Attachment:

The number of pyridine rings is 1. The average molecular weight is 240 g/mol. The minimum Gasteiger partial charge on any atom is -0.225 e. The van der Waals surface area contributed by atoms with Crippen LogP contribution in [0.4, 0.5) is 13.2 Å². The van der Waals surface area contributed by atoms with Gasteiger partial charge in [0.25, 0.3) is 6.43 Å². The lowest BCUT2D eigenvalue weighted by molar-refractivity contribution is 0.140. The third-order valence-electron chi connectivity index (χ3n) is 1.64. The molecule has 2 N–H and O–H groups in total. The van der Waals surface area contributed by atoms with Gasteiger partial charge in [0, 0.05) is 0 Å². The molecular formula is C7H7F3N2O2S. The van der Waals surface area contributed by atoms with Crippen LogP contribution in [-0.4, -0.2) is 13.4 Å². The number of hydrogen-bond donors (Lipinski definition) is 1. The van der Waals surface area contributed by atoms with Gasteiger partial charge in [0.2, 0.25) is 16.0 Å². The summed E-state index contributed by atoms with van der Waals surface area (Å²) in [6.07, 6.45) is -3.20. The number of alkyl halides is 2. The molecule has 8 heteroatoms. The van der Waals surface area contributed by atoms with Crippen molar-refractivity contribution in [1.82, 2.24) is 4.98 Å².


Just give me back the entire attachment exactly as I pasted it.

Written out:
The number of pyridine rings is 1. The average molecular weight is 240 g/mol. The minimum Gasteiger partial charge on any atom is -0.225 e. The van der Waals surface area contributed by atoms with Crippen LogP contribution in [0.4, 0.5) is 13.2 Å². The van der Waals surface area contributed by atoms with Gasteiger partial charge in [0.25, 0.3) is 6.43 Å². The lowest BCUT2D eigenvalue weighted by molar-refractivity contribution is 0.140. The third-order valence-electron chi connectivity index (χ3n) is 1.64. The molecule has 2 N–H and O–H groups in total. The van der Waals surface area contributed by atoms with Gasteiger partial charge in [0, 0.05) is 0 Å². The molecular formula is C7H7F3N2O2S. The van der Waals surface area contributed by atoms with Crippen LogP contribution in [-0.4, -0.2) is 13.4 Å². The number of hydrogen-bond donors (Lipinski definition) is 1. The van der Waals surface area contributed by atoms with Gasteiger partial charge in [0.2, 0.25) is 16.0 Å². The summed E-state index contributed by atoms with van der Waals surface area (Å²) in [6.07, 6.45) is -3.20. The number of alkyl halides is 2. The molecule has 8 heteroatoms. The van der Waals surface area contributed by atoms with Crippen molar-refractivity contribution in [1.82, 2.24) is 4.98 Å².